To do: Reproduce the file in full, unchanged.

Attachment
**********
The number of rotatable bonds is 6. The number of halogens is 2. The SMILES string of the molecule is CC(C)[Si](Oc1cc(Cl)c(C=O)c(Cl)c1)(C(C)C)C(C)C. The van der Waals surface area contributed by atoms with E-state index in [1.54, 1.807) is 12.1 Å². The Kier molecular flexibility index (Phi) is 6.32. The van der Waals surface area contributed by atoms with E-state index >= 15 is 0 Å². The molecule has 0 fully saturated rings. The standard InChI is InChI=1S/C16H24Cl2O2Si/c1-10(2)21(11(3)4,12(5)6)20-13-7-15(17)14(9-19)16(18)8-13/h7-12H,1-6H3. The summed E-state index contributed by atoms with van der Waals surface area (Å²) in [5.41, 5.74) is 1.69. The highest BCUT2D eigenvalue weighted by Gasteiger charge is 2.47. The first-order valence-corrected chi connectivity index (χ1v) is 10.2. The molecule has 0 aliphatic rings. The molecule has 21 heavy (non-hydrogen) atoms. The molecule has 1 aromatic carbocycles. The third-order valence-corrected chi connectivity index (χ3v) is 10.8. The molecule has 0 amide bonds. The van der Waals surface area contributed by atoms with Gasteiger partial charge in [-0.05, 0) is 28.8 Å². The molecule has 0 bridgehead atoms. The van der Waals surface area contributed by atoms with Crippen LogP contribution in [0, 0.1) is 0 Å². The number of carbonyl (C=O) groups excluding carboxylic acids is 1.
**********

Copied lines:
The number of rotatable bonds is 6. The number of halogens is 2. The SMILES string of the molecule is CC(C)[Si](Oc1cc(Cl)c(C=O)c(Cl)c1)(C(C)C)C(C)C. The van der Waals surface area contributed by atoms with E-state index in [1.54, 1.807) is 12.1 Å². The Kier molecular flexibility index (Phi) is 6.32. The van der Waals surface area contributed by atoms with E-state index >= 15 is 0 Å². The molecule has 0 fully saturated rings. The standard InChI is InChI=1S/C16H24Cl2O2Si/c1-10(2)21(11(3)4,12(5)6)20-13-7-15(17)14(9-19)16(18)8-13/h7-12H,1-6H3. The summed E-state index contributed by atoms with van der Waals surface area (Å²) in [5.41, 5.74) is 1.69. The highest BCUT2D eigenvalue weighted by Gasteiger charge is 2.47. The first-order valence-corrected chi connectivity index (χ1v) is 10.2. The molecule has 0 aliphatic rings. The molecule has 21 heavy (non-hydrogen) atoms. The molecule has 1 aromatic carbocycles. The third-order valence-corrected chi connectivity index (χ3v) is 10.8. The molecule has 0 amide bonds. The van der Waals surface area contributed by atoms with Gasteiger partial charge in [-0.05, 0) is 28.8 Å². The molecule has 0 bridgehead atoms. The van der Waals surface area contributed by atoms with Crippen LogP contribution in [0, 0.1) is 0 Å². The number of carbonyl (C=O) groups excluding carboxylic acids is 1.